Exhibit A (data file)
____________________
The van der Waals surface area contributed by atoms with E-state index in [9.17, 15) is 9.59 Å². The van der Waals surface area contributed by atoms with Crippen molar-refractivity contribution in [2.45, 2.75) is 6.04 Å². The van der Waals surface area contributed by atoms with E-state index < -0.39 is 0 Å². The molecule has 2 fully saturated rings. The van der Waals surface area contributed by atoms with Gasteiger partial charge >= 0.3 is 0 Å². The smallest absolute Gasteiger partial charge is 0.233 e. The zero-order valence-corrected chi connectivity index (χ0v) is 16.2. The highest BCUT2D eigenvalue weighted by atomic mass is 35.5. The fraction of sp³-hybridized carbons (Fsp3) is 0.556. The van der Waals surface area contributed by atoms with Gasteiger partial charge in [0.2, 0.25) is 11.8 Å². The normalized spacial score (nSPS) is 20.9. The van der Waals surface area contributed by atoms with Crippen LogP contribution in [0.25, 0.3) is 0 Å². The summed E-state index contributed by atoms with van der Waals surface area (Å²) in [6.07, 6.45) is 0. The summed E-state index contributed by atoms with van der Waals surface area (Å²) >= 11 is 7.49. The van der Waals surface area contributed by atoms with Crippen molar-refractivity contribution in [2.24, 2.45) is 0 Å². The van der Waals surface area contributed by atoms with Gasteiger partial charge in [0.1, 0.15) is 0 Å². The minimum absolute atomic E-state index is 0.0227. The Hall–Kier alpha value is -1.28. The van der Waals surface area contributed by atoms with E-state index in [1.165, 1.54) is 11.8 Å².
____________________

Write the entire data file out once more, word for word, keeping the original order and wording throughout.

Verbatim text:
The van der Waals surface area contributed by atoms with E-state index in [9.17, 15) is 9.59 Å². The van der Waals surface area contributed by atoms with Crippen molar-refractivity contribution in [2.45, 2.75) is 6.04 Å². The van der Waals surface area contributed by atoms with E-state index < -0.39 is 0 Å². The molecule has 2 fully saturated rings. The van der Waals surface area contributed by atoms with Gasteiger partial charge >= 0.3 is 0 Å². The smallest absolute Gasteiger partial charge is 0.233 e. The zero-order valence-corrected chi connectivity index (χ0v) is 16.2. The highest BCUT2D eigenvalue weighted by atomic mass is 35.5. The fraction of sp³-hybridized carbons (Fsp3) is 0.556. The van der Waals surface area contributed by atoms with Gasteiger partial charge in [0.2, 0.25) is 11.8 Å². The normalized spacial score (nSPS) is 20.9. The van der Waals surface area contributed by atoms with Crippen LogP contribution in [0.25, 0.3) is 0 Å². The summed E-state index contributed by atoms with van der Waals surface area (Å²) in [6.07, 6.45) is 0. The summed E-state index contributed by atoms with van der Waals surface area (Å²) >= 11 is 7.49. The van der Waals surface area contributed by atoms with Crippen molar-refractivity contribution in [2.24, 2.45) is 0 Å². The van der Waals surface area contributed by atoms with Gasteiger partial charge in [0.1, 0.15) is 0 Å². The minimum absolute atomic E-state index is 0.0227. The Hall–Kier alpha value is -1.28. The van der Waals surface area contributed by atoms with E-state index in [1.165, 1.54) is 11.8 Å².